Writers, Let Your Freak Flag Fly

March 4, 2016 § 36 Comments

N. West Moss

N. West Moss

By N. West Moss

Writing requires bravery. I’ve heard this a thousand times, but what does it mean? When I was getting my MFA a few years ago, some classmates interpreted it to mean they should write about taboo subjects, like masturbation (sorry) and heroin addiction, that the brave part of writing was confessing one’s deepest shames and most private moments. As off-limits as the subjects might have been, I found the scenes of stuff like this oddly bloodless and uninteresting. To equate bravery with solipsism is a mistake that a lot of beginning writers make, myself included.

I think the courage that is required for being a writer is the courage to figure out who you are, and to pursue THAT without shame. It is our obsessions that make us unique – our obsessions with words and sounds, with themes, with people, with what we have and what we have lost and what we wish we’d been given. It is the sum total of our life, at a given moment, that makes our art separate from, but in concert with, all other art.

I’m a late bloomer, so I was in my 40s when I came to realize that embracing my obsessions (about miscarriage, death, yellow fever, bees, etc.), and my own contradictions (for instance my sincere belief that I am both a genius and a failure, or that I simultaneously love and detest humanity), that all of this is the detritus that makes up the soil where my writing grows.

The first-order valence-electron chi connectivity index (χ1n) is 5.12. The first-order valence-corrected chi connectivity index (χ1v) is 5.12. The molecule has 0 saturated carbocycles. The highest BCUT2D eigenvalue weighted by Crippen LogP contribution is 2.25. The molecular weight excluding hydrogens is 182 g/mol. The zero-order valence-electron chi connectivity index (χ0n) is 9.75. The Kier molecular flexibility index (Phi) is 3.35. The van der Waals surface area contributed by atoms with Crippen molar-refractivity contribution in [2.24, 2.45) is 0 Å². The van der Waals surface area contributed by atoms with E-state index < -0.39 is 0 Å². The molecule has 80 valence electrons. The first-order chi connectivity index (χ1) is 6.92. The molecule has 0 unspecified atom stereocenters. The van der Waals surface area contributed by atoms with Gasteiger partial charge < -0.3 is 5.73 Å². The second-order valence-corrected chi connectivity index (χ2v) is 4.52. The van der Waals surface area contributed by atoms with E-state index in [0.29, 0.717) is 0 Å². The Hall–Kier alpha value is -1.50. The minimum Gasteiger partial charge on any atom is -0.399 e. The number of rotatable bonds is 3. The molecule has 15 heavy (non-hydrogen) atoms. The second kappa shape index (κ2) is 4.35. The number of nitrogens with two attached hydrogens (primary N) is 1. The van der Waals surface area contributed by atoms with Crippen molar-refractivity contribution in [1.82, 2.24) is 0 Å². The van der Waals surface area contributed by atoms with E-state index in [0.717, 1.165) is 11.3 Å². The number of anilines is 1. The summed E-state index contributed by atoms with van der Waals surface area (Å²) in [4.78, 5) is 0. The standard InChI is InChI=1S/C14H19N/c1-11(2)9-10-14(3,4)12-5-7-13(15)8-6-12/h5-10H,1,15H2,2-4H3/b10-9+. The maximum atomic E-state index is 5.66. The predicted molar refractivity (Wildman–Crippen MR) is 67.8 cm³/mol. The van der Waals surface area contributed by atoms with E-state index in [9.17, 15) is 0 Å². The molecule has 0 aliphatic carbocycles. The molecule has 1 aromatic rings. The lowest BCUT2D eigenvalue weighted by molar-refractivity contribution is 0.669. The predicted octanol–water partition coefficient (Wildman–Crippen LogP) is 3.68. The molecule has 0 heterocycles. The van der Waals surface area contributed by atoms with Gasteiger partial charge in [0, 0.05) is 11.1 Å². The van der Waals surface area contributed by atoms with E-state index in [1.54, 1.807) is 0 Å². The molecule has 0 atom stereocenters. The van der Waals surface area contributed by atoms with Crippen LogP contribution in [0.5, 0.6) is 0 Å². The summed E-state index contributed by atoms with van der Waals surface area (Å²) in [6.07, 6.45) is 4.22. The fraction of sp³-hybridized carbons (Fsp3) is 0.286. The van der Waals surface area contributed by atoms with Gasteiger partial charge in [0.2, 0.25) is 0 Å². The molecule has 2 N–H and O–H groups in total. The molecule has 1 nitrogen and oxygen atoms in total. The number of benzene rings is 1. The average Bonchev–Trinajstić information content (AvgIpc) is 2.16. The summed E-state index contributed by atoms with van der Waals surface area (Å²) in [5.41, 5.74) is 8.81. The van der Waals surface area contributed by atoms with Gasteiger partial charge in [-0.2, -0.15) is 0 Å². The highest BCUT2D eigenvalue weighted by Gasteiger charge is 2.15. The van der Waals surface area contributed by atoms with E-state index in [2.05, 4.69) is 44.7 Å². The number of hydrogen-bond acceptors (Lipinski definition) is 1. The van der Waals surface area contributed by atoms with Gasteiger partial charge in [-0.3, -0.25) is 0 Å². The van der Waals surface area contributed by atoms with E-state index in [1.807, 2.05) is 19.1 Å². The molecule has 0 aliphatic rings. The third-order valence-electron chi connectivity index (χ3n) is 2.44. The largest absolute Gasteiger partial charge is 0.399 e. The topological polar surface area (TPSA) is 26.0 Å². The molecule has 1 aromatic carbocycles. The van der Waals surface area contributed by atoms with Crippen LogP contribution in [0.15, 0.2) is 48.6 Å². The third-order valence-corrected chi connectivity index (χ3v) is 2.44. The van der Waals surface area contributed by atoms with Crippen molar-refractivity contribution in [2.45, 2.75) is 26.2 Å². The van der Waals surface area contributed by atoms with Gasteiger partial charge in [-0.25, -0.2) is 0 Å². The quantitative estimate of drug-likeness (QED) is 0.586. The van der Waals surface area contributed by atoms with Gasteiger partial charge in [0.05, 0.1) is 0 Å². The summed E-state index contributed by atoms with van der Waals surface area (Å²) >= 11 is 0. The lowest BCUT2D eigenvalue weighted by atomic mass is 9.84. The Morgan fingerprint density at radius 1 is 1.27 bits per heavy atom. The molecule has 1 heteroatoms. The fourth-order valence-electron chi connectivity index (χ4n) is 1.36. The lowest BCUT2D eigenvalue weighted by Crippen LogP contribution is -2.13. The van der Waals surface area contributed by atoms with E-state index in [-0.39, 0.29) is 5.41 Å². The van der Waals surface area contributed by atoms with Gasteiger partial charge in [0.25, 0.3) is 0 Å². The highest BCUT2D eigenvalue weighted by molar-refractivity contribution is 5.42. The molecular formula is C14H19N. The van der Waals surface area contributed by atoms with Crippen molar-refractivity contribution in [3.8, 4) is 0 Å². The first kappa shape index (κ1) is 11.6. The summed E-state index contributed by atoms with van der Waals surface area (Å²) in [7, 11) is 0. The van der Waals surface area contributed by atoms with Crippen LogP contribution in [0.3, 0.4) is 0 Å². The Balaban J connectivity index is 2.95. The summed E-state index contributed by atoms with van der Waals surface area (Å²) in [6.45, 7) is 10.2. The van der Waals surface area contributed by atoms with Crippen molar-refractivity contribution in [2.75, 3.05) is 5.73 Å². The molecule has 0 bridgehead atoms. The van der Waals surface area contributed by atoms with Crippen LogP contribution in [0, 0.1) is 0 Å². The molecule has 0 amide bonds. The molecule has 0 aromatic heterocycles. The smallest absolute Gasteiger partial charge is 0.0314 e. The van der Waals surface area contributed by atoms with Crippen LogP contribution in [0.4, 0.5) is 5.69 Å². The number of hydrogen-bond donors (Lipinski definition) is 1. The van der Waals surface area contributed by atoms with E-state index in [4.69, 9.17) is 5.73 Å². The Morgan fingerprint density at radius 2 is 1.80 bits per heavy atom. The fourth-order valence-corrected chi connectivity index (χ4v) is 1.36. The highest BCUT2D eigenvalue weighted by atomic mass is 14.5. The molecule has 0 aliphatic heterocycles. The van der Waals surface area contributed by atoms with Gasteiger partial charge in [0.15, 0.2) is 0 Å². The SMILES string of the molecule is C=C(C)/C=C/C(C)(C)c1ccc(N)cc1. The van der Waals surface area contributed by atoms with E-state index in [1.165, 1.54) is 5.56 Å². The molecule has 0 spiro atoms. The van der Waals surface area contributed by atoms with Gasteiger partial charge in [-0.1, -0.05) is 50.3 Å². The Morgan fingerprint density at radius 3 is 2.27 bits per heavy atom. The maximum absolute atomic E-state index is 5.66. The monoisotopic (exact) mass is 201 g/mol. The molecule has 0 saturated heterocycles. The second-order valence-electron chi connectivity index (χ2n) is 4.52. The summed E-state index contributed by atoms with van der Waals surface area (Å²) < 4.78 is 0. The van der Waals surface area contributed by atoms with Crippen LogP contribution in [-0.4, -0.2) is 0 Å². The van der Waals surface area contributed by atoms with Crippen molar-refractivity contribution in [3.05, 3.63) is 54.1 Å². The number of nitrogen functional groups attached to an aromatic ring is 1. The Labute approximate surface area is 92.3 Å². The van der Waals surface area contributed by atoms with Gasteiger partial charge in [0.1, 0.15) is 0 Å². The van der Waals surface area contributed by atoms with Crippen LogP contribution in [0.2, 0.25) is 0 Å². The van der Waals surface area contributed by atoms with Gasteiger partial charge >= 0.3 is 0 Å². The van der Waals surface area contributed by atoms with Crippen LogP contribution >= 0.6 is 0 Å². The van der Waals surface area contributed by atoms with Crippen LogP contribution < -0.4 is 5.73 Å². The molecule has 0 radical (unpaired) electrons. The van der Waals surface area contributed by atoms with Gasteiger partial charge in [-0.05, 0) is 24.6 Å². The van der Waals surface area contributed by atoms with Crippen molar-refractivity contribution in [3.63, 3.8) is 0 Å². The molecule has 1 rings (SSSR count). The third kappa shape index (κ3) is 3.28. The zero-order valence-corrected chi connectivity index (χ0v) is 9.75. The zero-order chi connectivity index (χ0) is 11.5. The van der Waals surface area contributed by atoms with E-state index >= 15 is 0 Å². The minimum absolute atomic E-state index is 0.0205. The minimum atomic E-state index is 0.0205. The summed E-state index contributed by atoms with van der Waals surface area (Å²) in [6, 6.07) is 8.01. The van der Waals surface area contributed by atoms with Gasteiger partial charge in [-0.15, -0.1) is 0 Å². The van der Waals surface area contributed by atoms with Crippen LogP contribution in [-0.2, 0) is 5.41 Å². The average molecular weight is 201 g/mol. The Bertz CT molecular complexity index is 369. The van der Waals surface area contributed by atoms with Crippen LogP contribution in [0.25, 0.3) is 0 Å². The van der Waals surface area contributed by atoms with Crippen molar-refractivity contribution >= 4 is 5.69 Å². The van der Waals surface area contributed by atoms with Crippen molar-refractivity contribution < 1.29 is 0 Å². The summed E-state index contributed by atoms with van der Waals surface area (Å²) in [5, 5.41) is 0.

So I write about what I think about (the vulnerability of the guileless, about social insects and mosquito-borne illnesses, about gardens and miscarriages and fathers who have died) but the bravery to write has little to do with the content of what I write. The bravery seems to be about the content of my life, and my ability to sit squarely in the middle of my life’s mess and embrace it as mine. The bravery, in the end, comes not from looking inward, or it doesn’t for me anyway, but from sitting squarely in the soil of my own life, and looking outward, as only I can.
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N. West Moss has had her work published by The New York Times, The Saturday Evening Post, Salon and elsewhere. Her writing has won the Great American Fiction Contest (2015) and two Faulkner-Wisdom gold medals. Moss’ first collection of short stories, The Subway Stops at Bryant Park, is due out from Leapfrog Press in the spring of 2017, and she is at work on two novels.

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